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I have a Swing GUI, which I build using Netbeans, which up until now used static references to communicate with other classes.

                 +----------------------+
                 | MainClass (static)   |
                 |----------------------|
          +------+  -DataList           +-----+
          |      |                      |     |
    static|      +-+--------------+-----+     |static
  reference        |              |           |reference
          |        |new ()        | new ()    |
          |        |              |           |
          |        |              |           |
        +-+--------v----+      +--v-----------+--+
        |               |      |                 |
        | SwingGUIClass |      | ExecClasses     |
        |               |      |                 |
        +--/\-----------+      +-----------------+
           |
          Input file

(For an overview please see this question) I now want to get rid of the static references and use dependency injection.

public class SwingGUI extends javax.swing.JFrame {
    private MainApp ma;

    public SwingGUI(MainApp ma) {
           this.ma = ma;

    } [...]

One point where I struggle is, that the GUI gets started as a Thread, and as such can't have any arguments.

 [...]
//still in SwingGUI.class
/* Create and display the form */
java.awt.EventQueue.invokeLater(new Runnable() {
    public void run() {
        new SwingGUI().setVisible(true);
    }
});

How can I inject dependencies while not breaking my code? Most of the questions here on SO that deal with that topic are about Guice - which at this point I don't want to use.

Thanks.

share|improve this question

2 Answers 2

You could just change the code to something like:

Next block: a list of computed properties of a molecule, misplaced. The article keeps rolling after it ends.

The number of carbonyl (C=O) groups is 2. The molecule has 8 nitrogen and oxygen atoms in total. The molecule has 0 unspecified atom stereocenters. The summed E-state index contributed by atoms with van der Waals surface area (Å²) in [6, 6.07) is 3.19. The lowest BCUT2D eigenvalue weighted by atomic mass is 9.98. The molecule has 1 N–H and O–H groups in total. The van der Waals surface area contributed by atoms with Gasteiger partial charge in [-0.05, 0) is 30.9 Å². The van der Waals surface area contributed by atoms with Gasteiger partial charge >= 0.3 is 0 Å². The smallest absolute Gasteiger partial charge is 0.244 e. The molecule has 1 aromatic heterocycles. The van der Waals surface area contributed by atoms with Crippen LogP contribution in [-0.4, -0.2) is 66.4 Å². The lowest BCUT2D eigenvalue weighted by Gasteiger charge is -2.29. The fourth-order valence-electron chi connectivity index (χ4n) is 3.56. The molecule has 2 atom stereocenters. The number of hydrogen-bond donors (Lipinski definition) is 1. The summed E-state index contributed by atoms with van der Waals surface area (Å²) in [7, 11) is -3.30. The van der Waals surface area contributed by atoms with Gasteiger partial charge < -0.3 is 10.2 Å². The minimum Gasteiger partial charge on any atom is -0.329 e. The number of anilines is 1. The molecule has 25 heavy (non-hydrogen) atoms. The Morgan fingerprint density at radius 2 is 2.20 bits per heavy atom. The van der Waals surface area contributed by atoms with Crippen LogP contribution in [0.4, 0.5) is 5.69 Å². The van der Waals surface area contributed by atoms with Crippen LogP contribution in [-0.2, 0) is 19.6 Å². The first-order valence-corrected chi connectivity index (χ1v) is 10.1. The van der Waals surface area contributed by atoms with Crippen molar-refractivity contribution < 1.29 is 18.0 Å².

public class SwingGUI extends javax.swing.JFrame {
    private AppInterface ma;

    public SwingGUI() {
    }
    public SwingGUI setAppInterface(AppInterface ma) {
        this.ma = ma;
        return this;
    }
 [...]

Then you can run it like this:

java.awt.EventQueue.invokeLater(new Runnable() {
    public void run() {
        new SwingGUI().setAppInterface(ma).setVisible(true);
    }
});
share|improve this answer
    
This is not possible, since the run method is in the same class. I updated my question to clarify this. I'm not completely sure why it's done this way, since I'm building the GUI with Netbeans. –  cete3 Sep 30 '13 at 13:10

I don't see any point why you can't use you injector (whatever framework you choose) in the run() method, like

public void run() {
  Injector.getInstance().make(SwingGUI.class).setVisible(true);
}

It is normal that you have some entry point(s) in your code were you manually access the injector. I'd say that the method initializing the GUI is such a point.

Remember that you access parameters and variables of the surrounding methods in an anonymous type declaration (like I assume your thread instance is) by declaring them final:

public void startGUI(final Injector inject) {
  EventQueue.invokeLater(new Runnable {
    public void run() {
      injector.make(SwingGUI.class).setVisible(true);
    }
  });
}

or make an explicit class with a respective field from your Thread:

public class GUIStarter implements Runnable {
  private Injector injector;

  public GUIStarter(Injector injector) {
    this.injector = injector;
  }

  @Override
  public void run() { ... }
}

and then use this like

EventQueue.invokeLater(new GUIStarter(injector));

Finally, you could event pull the injection up a level, with something like

public class GUIStarter implements Runnable {
  @Inject Injector injector;

  @Override
  public void run() { ... }
}

and

GUIStarter s = injector.make(GUIStarter.class);
EventQueue.invokeLater(s);
share|improve this answer
    
I'm not using any framework, and I updated my questions to clarify the code structure. Your methods unfortunately don't work, since AFAIU the run() is in a different class. –  cete3 Sep 30 '13 at 13:12
    
If you don't use any dependency-injection (DI) framework, how do you plan to use DI? Sorry, I typed Thread instead of Runnable, updated the code above, maybe now it works for you ;) –  Sven Sep 30 '13 at 13:30
    
You don't need a framework to DI. Read more here –  cete3 Sep 30 '13 at 13:35
    
You need something that resolves your dependencies and sets the fields/calls the constructor/calls the methods, i.e., a DI container/injector/DI framework, or whatever else you want to call it. The child's name shouldn't be the problem here ;) –  Sven Sep 30 '13 at 13:41

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